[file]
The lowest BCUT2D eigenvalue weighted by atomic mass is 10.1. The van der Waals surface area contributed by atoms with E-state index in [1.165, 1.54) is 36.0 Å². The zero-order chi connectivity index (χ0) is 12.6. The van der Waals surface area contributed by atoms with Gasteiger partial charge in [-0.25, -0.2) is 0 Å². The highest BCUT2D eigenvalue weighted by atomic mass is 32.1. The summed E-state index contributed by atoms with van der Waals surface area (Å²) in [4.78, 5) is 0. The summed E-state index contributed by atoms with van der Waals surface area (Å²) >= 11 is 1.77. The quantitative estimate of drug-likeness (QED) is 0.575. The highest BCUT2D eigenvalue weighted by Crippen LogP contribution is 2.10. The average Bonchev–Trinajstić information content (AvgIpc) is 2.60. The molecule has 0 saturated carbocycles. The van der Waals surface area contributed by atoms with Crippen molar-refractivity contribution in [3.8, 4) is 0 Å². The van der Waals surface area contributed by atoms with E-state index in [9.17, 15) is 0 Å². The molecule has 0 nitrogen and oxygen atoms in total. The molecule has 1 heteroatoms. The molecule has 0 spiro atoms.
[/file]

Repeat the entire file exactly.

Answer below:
The lowest BCUT2D eigenvalue weighted by atomic mass is 10.1. The van der Waals surface area contributed by atoms with E-state index in [1.165, 1.54) is 36.0 Å². The zero-order chi connectivity index (χ0) is 12.6. The van der Waals surface area contributed by atoms with Gasteiger partial charge in [-0.25, -0.2) is 0 Å². The highest BCUT2D eigenvalue weighted by atomic mass is 32.1. The summed E-state index contributed by atoms with van der Waals surface area (Å²) in [4.78, 5) is 0. The summed E-state index contributed by atoms with van der Waals surface area (Å²) >= 11 is 1.77. The quantitative estimate of drug-likeness (QED) is 0.575. The highest BCUT2D eigenvalue weighted by Crippen LogP contribution is 2.10. The average Bonchev–Trinajstić information content (AvgIpc) is 2.60. The molecule has 0 saturated carbocycles. The van der Waals surface area contributed by atoms with Crippen molar-refractivity contribution in [3.8, 4) is 0 Å². The van der Waals surface area contributed by atoms with E-state index in [9.17, 15) is 0 Å². The molecule has 0 nitrogen and oxygen atoms in total. The molecule has 1 heteroatoms. The molecule has 0 spiro atoms.